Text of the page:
Halloween (October 1977)

When I was nine years old, my class was assigned to make cards for our parents for Halloween. (Looking back, I recall that my fourth grade teacher was always looking for “down time.” We watched an educational film every. single. day. She partnered with another teacher, and we’d alternate which students went to the other teacher’s classroom. That allowed them to show a double feature — I’m assuming the budget allowed each teacher to have one film a day.)

For some reason, I decided to compose a poem in mine. It wasn’t assigned, we had never written poetry in class before, and I really have no idea what inspired me to do so. I must have read some poetry in children’s books, because at least I had the idea that it “must” rhyme and that the syllables had to match. (I don’t know if I even knew what a syllable was then. Probably. But really, I just felt in needed a cadence and rhythm.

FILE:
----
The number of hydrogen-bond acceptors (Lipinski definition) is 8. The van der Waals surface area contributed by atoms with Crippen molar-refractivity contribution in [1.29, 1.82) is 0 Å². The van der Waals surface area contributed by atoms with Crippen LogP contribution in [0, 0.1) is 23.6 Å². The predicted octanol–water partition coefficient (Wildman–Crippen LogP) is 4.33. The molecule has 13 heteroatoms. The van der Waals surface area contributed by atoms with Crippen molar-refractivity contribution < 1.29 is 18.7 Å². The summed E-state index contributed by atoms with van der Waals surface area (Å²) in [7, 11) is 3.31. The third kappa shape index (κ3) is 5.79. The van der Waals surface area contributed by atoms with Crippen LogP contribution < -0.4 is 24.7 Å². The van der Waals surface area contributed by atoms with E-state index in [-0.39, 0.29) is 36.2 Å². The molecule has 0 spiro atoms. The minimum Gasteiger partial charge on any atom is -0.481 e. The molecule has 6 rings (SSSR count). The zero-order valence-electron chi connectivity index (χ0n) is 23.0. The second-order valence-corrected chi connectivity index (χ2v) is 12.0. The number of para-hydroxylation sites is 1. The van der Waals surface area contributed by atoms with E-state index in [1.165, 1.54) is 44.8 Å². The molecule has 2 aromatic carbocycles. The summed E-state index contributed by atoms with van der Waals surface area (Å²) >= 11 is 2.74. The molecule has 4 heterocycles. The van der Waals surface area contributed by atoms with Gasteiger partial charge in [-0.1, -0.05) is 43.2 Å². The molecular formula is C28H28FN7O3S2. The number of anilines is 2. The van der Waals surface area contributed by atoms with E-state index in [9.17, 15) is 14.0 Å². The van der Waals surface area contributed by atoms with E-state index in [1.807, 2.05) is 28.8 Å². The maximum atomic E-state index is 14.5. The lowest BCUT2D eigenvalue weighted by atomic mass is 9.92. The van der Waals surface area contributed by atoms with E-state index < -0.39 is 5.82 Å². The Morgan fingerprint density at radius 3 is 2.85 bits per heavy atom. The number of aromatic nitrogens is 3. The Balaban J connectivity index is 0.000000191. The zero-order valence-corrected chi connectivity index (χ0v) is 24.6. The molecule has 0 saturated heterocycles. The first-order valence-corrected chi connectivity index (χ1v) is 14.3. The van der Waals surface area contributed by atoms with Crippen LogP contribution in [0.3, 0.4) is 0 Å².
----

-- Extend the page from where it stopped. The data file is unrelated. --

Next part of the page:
I chose rhyming couplets, and I’m quite proud of the fact that I unintentionally (subconsciously) had each couplet build, with one more syllable that the last: four syllables for the first couplet, five for the next, then six, seven, and finally eight. It was clever enough that my Mom first thought I had copied it from a book.

The next year, when I was 10, the poem was published by The Saturday Evening Post in a collection of poems by children. My misspellings were corrected (I originally wrote souring instead of soaring, and mourning instead of morning — though that one has a sort of a double entendre to it.)

Here, then, is the very first poem I ever wrote:


October 31, 1977

Halloween night
Witches delight.
Halloween morning
Witches go soaring.
Back to the haunted house
Too scary for a mouse.
Where they think about the past
And all the spells they have cast.
And wait until next Halloween
To listen to the children scream.

By K. C. Goebel

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